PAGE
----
After a week off for Oscar madness it's time to get back into the TV on DVD recommendations. This week I'd like to invite you to check out one of the strangest worlds ever created for television. The small town of Twin Peaks, Washington holds many small mysteries and one very large one that holds the town captive.

That large story revolves around the brutal murder of the town's homecoming queen, Laura Palmer, and the attempted murder of her friend Ronette Polaski. The crime brings FBI agent Dale Cooper (Kyle McLachlan in one of the most sublime performances you'll ever see) to the tree-lined town, and he instantly makes an impression on local law enforcement with his Sherlock Holmesian ways and his adoration of pie and coffee.

He immediately takes on the task of solving Palmer's murder with the help of Sheriff Harry S. Truman (Michael Ontkean) and a variety of odd methods including meditation, backwards-talking dreams and a very helpful giant.

It shouldn't come as a surprise that this bizarre series sprang from the mind of eccentric director David Lynch. He and co-creator Mark Frost populate the town with more odd characters than "Newhart" and "Gilmore Girls" combined and more unanswered questions than an entire season of "Lost."

Other storylines involve a drug-smuggling ring from across the Canadian border, a sabotage of the town's sawmill and many trips to the infamous One-Eyed Jacks. All these subplots relate in some way to the murder of Laura Palmer and reveal small clues during each episode.

"Peaks" was a cultural phenomenon at the time of its premiere, exceeding the buzz presently enjoyed by "Lost" and "Heroes." Watching the two-hour pilot (originally a one-off TV movie) makes it easy to see why this series had everyone gripped so quickly. It may seem commonplace in a world where cable and premium channels have raised the bar for quality and shock value. But in 1990, it's hard to imagine a more shocking image than a half-dead and half-naked Ronette wandering her way off a mountain after escaping from her brutal captors.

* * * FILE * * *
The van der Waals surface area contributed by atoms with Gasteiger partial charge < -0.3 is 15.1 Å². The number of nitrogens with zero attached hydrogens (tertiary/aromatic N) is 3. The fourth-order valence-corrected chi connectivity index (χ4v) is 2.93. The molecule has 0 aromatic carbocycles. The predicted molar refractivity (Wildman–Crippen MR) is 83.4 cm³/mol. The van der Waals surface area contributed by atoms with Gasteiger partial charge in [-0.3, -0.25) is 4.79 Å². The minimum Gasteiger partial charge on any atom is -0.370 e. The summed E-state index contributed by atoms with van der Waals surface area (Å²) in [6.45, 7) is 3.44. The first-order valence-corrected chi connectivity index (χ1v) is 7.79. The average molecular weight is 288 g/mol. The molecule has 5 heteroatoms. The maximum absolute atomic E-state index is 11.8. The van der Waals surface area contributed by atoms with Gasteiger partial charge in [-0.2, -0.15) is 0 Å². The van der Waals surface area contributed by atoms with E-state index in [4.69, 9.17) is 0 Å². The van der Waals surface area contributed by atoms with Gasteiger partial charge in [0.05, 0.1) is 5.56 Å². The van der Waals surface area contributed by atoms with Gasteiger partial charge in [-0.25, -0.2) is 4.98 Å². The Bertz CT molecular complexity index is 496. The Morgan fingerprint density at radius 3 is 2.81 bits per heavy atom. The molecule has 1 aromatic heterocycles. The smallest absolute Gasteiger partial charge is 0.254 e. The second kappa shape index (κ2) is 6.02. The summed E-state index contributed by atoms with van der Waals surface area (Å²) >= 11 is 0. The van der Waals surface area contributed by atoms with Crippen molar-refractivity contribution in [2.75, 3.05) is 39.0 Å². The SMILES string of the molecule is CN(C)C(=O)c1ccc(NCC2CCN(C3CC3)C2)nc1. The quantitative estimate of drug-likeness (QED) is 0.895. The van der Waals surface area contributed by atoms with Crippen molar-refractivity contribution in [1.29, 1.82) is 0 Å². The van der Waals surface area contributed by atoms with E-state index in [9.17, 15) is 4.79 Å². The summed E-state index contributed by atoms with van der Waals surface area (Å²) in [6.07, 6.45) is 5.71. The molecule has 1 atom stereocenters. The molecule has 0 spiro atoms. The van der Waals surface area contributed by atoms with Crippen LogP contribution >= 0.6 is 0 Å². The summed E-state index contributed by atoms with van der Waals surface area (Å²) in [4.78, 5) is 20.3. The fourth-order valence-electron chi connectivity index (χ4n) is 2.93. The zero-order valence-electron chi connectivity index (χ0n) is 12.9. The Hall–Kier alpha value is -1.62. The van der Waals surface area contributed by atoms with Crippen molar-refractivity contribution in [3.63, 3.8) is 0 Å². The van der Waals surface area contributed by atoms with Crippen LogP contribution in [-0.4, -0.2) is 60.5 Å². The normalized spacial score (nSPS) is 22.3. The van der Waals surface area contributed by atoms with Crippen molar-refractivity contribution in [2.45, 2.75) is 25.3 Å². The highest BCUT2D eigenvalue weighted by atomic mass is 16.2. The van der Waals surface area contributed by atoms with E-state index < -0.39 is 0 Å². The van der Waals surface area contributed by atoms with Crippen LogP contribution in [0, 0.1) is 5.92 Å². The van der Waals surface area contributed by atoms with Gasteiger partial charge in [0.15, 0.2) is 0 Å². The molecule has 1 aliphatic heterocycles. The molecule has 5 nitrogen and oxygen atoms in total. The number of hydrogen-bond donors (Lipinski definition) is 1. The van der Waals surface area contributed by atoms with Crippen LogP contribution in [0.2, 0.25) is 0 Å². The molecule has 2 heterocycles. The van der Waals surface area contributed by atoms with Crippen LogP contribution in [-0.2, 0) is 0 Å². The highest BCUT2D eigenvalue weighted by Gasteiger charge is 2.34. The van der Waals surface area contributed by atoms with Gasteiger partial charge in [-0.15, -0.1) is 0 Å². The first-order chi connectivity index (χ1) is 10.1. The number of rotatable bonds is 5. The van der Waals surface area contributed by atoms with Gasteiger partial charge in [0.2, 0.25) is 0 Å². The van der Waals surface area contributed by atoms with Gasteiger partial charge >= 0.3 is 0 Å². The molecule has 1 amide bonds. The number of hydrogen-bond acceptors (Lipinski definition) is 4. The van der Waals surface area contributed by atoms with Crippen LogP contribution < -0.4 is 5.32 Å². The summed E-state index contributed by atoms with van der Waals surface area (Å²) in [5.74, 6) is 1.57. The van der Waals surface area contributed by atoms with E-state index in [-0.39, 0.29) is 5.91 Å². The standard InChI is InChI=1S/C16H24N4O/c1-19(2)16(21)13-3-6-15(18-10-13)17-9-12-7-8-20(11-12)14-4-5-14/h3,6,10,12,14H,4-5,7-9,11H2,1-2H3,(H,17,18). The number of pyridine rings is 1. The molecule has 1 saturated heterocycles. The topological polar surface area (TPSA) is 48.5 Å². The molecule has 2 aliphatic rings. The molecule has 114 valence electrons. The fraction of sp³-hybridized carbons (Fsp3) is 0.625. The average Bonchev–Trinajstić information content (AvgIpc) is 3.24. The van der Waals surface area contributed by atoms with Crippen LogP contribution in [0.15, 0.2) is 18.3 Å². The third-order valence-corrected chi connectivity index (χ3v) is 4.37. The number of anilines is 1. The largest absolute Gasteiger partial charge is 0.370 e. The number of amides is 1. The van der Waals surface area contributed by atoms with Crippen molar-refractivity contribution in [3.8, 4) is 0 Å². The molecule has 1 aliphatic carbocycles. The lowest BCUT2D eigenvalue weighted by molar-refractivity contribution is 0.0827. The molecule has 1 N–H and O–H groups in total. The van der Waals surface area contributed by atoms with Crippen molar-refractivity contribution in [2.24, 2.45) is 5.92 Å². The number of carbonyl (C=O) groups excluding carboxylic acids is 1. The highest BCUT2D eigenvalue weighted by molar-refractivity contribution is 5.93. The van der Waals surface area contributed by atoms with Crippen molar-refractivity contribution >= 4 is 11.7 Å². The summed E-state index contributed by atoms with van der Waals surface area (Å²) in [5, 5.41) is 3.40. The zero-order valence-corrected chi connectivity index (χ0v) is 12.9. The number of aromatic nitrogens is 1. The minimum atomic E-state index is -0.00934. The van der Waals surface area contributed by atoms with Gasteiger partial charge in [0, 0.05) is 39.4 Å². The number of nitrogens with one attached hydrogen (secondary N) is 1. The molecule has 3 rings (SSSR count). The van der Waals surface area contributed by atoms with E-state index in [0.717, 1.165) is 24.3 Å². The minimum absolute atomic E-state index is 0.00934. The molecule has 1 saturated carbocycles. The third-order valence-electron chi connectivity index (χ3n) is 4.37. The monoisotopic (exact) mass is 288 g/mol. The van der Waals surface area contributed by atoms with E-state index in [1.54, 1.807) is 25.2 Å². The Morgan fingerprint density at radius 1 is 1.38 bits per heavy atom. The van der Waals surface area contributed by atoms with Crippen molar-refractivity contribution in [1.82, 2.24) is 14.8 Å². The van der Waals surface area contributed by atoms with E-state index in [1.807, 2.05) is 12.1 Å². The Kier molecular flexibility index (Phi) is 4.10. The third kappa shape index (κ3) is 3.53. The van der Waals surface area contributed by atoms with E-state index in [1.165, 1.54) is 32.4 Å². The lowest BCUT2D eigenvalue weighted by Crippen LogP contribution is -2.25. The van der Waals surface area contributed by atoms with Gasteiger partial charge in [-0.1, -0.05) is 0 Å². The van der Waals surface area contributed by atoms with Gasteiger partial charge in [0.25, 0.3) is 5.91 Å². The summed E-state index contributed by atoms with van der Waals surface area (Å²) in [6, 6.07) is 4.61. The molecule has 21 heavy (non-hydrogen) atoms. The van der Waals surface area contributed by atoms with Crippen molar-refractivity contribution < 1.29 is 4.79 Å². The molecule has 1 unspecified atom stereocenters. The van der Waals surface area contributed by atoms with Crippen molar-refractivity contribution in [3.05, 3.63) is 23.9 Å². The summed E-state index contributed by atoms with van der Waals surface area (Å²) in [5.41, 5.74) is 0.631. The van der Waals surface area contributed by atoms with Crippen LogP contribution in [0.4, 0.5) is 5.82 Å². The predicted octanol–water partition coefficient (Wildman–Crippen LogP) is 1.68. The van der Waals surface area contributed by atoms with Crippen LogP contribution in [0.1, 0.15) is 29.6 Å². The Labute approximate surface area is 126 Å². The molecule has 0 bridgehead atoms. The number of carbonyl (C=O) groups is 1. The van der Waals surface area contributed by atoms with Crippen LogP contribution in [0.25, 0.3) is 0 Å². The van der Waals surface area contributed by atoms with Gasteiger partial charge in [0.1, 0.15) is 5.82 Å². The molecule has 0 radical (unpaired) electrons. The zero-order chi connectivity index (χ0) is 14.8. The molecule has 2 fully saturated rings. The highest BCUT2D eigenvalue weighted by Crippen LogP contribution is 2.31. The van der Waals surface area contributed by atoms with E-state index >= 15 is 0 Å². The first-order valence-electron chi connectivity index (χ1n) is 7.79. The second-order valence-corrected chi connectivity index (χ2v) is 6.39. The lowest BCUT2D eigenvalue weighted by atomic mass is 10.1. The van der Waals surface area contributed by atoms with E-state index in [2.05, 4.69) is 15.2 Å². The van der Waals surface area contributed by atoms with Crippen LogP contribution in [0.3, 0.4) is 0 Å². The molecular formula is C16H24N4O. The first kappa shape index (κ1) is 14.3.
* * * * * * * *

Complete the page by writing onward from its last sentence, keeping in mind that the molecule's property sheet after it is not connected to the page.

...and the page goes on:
Unfortunately for the series, the buzz disappeared as quickly as it came, and the show was cancelled after a mere 30 episodes. Many fans grew disillusioned with the series' extremely deliberate examination of the Palmer mystery, leaving the frustrated viewers to just want the mystery solved. The creators acquiesced and attempted to create a new mystery thereafter, but it never held the same appeal and the series met with a quick demise.

"Twin Peaks" was completely ahead of its time and is perfect for modern-day fans of series with seasons-long story arcs that don't mind a long wait for resolution. The series never lost viewers because the episodes became mundane or uninteresting; it was simply a case of the audience's unwillingness to wait for an answer.

The modern-day patient TV watcher is certain to enjoy this series even more than their predecessors, and while "Lost" is now the gold standard for the serialized and enigmatic drama series, "Twin Peaks" shows that it never got much better than where it all began.

"Twin Peaks" (ABC) - 2 Seasons - 30 Episodes Total

Perfect for Fans of: The X-Files, Lost, Heroes, Without a Trace, David Lynch movies

Story by Andrew Payne
Starpulse contributing writer